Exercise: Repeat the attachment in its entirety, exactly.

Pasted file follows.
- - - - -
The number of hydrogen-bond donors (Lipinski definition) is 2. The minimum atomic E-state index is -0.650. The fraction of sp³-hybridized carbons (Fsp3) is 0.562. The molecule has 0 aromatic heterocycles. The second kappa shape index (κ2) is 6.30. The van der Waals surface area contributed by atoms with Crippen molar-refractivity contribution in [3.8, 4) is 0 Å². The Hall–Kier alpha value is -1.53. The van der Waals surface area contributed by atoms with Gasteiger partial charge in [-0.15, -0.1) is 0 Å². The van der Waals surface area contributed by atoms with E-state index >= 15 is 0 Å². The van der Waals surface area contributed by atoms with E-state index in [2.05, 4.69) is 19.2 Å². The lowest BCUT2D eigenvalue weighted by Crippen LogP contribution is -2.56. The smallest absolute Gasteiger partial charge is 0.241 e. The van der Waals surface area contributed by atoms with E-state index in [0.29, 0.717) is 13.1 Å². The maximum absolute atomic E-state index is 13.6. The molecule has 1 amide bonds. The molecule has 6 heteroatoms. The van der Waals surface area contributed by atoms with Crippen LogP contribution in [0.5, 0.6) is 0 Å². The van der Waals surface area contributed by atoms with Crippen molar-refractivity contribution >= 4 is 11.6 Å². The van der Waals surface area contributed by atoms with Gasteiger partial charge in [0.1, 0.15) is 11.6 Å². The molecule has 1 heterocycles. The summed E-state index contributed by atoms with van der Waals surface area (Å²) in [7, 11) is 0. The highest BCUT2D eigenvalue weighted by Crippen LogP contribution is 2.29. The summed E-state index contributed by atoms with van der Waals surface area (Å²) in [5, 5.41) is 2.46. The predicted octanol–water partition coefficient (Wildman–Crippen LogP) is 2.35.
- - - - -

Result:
The number of hydrogen-bond donors (Lipinski definition) is 2. The minimum atomic E-state index is -0.650. The fraction of sp³-hybridized carbons (Fsp3) is 0.562. The molecule has 0 aromatic heterocycles. The second kappa shape index (κ2) is 6.30. The van der Waals surface area contributed by atoms with Crippen molar-refractivity contribution in [3.8, 4) is 0 Å². The Hall–Kier alpha value is -1.53. The van der Waals surface area contributed by atoms with Gasteiger partial charge in [-0.15, -0.1) is 0 Å². The van der Waals surface area contributed by atoms with E-state index >= 15 is 0 Å². The van der Waals surface area contributed by atoms with E-state index in [2.05, 4.69) is 19.2 Å². The lowest BCUT2D eigenvalue weighted by Crippen LogP contribution is -2.56. The smallest absolute Gasteiger partial charge is 0.241 e. The van der Waals surface area contributed by atoms with E-state index in [0.29, 0.717) is 13.1 Å². The maximum absolute atomic E-state index is 13.6. The molecule has 1 amide bonds. The molecule has 6 heteroatoms. The van der Waals surface area contributed by atoms with Crippen LogP contribution in [0.5, 0.6) is 0 Å². The van der Waals surface area contributed by atoms with Crippen molar-refractivity contribution >= 4 is 11.6 Å². The van der Waals surface area contributed by atoms with Gasteiger partial charge in [0.1, 0.15) is 11.6 Å². The molecule has 1 heterocycles. The summed E-state index contributed by atoms with van der Waals surface area (Å²) in [7, 11) is 0. The highest BCUT2D eigenvalue weighted by Crippen LogP contribution is 2.29. The summed E-state index contributed by atoms with van der Waals surface area (Å²) in [5, 5.41) is 2.46. The predicted octanol–water partition coefficient (Wildman–Crippen LogP) is 2.35.